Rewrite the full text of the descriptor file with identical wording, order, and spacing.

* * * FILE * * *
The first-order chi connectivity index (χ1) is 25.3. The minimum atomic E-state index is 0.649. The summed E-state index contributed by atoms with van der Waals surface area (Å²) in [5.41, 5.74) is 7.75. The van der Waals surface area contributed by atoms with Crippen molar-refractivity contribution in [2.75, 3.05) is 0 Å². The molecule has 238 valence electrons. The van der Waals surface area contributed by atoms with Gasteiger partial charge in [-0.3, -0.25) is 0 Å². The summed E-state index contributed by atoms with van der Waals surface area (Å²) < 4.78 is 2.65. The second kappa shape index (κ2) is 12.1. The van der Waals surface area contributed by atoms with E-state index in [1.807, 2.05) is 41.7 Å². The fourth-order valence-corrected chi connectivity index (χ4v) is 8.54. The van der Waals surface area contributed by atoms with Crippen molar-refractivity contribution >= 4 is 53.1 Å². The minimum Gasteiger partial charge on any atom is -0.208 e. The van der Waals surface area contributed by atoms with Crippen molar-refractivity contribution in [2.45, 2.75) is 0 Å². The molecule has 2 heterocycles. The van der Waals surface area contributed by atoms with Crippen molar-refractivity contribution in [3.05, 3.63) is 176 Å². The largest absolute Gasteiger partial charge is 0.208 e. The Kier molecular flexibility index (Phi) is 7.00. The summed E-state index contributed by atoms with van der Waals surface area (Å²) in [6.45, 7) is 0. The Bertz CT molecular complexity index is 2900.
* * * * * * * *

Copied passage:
The first-order chi connectivity index (χ1) is 25.3. The minimum atomic E-state index is 0.649. The summed E-state index contributed by atoms with van der Waals surface area (Å²) in [5.41, 5.74) is 7.75. The van der Waals surface area contributed by atoms with Crippen molar-refractivity contribution in [2.75, 3.05) is 0 Å². The molecule has 238 valence electrons. The van der Waals surface area contributed by atoms with Gasteiger partial charge in [-0.3, -0.25) is 0 Å². The summed E-state index contributed by atoms with van der Waals surface area (Å²) < 4.78 is 2.65. The second kappa shape index (κ2) is 12.1. The van der Waals surface area contributed by atoms with E-state index in [1.807, 2.05) is 41.7 Å². The fourth-order valence-corrected chi connectivity index (χ4v) is 8.54. The van der Waals surface area contributed by atoms with Crippen molar-refractivity contribution >= 4 is 53.1 Å². The minimum Gasteiger partial charge on any atom is -0.208 e. The van der Waals surface area contributed by atoms with Crippen molar-refractivity contribution in [2.45, 2.75) is 0 Å². The molecule has 2 heterocycles. The van der Waals surface area contributed by atoms with Crippen molar-refractivity contribution in [3.05, 3.63) is 176 Å². The largest absolute Gasteiger partial charge is 0.208 e. The Kier molecular flexibility index (Phi) is 7.00. The summed E-state index contributed by atoms with van der Waals surface area (Å²) in [6.45, 7) is 0. The Bertz CT molecular complexity index is 2900.